State News for May 2017
A cigarette tax proposed by Sen. Mary Caferro (D-Helena) would raise nursing home workers’ pay by a projected $4 per hour, and add funds for veterans’ nursing homes.
Tax could raise millions for direct care worker wages
Montana — An increase in Montana's tobacco tax could help nursing homes, under legislation currently being debated.
The state Senate passed Bill 354 by a 27-22 vote on March 30. It would increase the cigarette tax by $1.50 a pack, and also tax electronic cigarettes and vaping products.
Around half the money — expected to be about $70 million — would go toward healthcare expenses, including a raise for direct care workers at nursing homes. The average pay for those workers is currently less than $10 per hour. If the bill, sponsored by state Sen. Mary Caferro (D-Helena), is approved, it's expected to raise wages by about $4 an hour by late 2018.
The other half raised by the tax would go toward veterans' nursing homes, state building projects and the state treasury.
Health groups, included the American Heart Association, have given their support. Gov. Steve Bullock (D) also weighed in, calling the proposed tax“reasonable,” according to the UM Community News Service. He also has advocated for a higher tax on wine.
Snapchat videos bring arrest
Texas — A certified nursing assistant at a Texas nursing home was arrested and charged following the posting of inappropriate videos of a resident to Snapchat.
Carlos Santacruz, who worked as a certified nursing assistant at Windsor Nursing and Rehabilitation Center on Duval in North Austin, was charged with assault by contact, a Class A misdemeanor. He is accused of tickling an 83-year-old resident's face while she had feces on her hands and posting images to Snapchat. Someone who knew Santacruz and where he worked spotted the Snapchat posts at the end of March and reported him to authorities, according to local reports.
Santacruz could receive a fine of up to $4,000 and/or a year in jail if found guilty.
In a statement to McKnight's Windsor officials said that they couldn't respond to specifics involving a resident's care, but they were working with authorities to review what happened.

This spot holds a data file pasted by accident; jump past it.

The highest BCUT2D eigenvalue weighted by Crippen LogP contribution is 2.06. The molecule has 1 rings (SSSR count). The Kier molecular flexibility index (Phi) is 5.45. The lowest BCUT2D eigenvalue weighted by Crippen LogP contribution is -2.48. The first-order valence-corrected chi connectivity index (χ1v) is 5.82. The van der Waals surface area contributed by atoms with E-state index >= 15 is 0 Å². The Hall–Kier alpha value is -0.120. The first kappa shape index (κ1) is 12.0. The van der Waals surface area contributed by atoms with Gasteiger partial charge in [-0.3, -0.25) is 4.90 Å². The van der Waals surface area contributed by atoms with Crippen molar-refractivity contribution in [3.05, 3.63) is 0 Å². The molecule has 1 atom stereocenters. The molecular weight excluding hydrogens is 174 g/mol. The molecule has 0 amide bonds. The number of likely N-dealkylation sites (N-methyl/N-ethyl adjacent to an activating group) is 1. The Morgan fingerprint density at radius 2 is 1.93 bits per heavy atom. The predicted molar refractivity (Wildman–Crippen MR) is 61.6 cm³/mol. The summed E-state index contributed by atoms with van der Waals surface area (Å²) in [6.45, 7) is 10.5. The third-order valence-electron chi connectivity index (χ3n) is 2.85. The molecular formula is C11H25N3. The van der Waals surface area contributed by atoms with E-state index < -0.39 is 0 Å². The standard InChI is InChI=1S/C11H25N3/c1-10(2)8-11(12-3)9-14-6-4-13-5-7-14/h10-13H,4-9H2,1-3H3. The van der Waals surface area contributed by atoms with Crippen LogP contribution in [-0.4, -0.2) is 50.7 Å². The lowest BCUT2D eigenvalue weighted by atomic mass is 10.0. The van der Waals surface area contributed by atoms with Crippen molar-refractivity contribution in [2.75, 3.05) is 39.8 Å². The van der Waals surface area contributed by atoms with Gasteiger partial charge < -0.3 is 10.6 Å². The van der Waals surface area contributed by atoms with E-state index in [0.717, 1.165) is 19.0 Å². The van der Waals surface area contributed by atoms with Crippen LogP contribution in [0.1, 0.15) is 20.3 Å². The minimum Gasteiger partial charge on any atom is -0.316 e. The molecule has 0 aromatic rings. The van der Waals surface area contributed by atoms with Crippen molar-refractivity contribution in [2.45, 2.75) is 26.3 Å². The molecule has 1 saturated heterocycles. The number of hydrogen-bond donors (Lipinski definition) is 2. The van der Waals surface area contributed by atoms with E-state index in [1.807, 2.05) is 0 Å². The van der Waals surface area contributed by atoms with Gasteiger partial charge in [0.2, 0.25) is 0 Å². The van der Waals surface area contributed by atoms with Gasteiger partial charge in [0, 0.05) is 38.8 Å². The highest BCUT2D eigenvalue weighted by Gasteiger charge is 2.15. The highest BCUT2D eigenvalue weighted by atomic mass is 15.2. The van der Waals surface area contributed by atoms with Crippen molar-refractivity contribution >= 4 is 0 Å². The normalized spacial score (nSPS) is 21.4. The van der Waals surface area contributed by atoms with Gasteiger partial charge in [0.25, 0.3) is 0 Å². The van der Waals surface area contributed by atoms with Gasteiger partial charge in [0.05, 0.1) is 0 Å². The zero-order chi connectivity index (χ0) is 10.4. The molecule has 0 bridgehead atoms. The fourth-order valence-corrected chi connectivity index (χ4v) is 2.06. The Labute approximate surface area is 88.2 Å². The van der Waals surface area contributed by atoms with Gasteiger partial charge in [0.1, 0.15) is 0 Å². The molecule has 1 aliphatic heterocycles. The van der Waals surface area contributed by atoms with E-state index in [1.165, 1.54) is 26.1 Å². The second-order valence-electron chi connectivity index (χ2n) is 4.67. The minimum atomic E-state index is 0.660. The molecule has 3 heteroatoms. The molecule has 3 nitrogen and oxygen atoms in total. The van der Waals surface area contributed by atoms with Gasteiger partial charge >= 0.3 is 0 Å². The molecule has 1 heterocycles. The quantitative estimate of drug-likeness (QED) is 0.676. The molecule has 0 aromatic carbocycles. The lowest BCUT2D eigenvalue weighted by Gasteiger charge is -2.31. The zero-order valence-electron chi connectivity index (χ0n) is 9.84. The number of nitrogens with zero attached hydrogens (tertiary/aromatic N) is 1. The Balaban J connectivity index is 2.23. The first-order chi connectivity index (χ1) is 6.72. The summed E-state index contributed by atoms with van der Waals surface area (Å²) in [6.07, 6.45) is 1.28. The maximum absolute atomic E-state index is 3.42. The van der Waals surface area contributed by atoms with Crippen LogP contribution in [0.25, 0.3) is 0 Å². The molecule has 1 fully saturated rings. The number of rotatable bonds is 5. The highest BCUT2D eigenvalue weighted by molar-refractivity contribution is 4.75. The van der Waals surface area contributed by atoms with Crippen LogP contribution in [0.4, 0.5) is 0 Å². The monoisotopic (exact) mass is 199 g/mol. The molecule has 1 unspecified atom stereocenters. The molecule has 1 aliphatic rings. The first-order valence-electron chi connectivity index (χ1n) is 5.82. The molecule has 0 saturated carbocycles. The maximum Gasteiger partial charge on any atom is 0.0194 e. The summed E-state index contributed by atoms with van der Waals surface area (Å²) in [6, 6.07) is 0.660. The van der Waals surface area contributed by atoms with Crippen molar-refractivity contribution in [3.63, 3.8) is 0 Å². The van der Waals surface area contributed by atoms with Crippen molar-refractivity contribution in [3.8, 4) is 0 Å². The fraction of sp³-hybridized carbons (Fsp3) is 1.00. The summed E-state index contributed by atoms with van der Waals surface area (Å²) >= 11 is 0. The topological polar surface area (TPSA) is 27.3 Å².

“Protecting the privacy, dignity and rights of residents is always our greatest concern as a care provider,” they said.
County home fate uncertain
Illinois — Champaign County voters gave their board the right to sell or dispose of its county nursing home after a vote in April.
More than half of voters approved the authorization to sell for Champaign County Nursing Home in Urbana, IL.
One executive said the nursing home is losing around $100,000 a month, the News-Gazette reported, although a sale is at least a year away. Sections of the facility are scheduled for consolidation, but several residents have to be moved. Officials stressed that their intention is not to close the home.
RN receives 20 months
MASSACHUSETTS — A nursing home nurse is headed to federal prison after being convicted of stealing morphine.
Lea Roberge, 33, was fired from the Holy Trinity Orthodox Nursing and Rehabilitation Center in Worchester, MA, in 2015 after investigators found evidence she tampered with emergency narcotics kits. She had worked there as a registered nurse for six months, according to federal authorities.
Roberge used a syringe to extract morphine from six vials and one bottle, replacing the liquid with saline, the Food and Drug Office of Criminal Investigations said.
U.S. District Court Judge Timonthy S. Hillman sentenced Roberge in April to serve 20 months in prison on two counts of tampering with a consumer product. If she successfully completes her prison sentence, she will be placed on supervised release for three years.
LTC basks in CON victory
Florida — Nursing homes and hospices will still be required to have “certificate of need” approval to build, after Florida's House Health & Human Services Committee approved a change in April.
The decision marked a victory for the Florida Health Care Association and other groups, as HB7 focused on making it easier to build healthcare facilities. The revised version, which focuses only on hospitals, moved on to the Senate.
Repealing Certificate of Need for healthcare facilities has been a goal of Republicans and Florida Gov. Rick Scott (R), who say certificates of need stifle competition.
But FHCA and the Florida Hospice & Palliative Care Association had said that the certificate of need process remains important for their industries, and without it there would be more empty beds in long-term care facilities.
It was unclear whether the bill would succeed in the Senate, where previous attempts to pass similar measures have failed.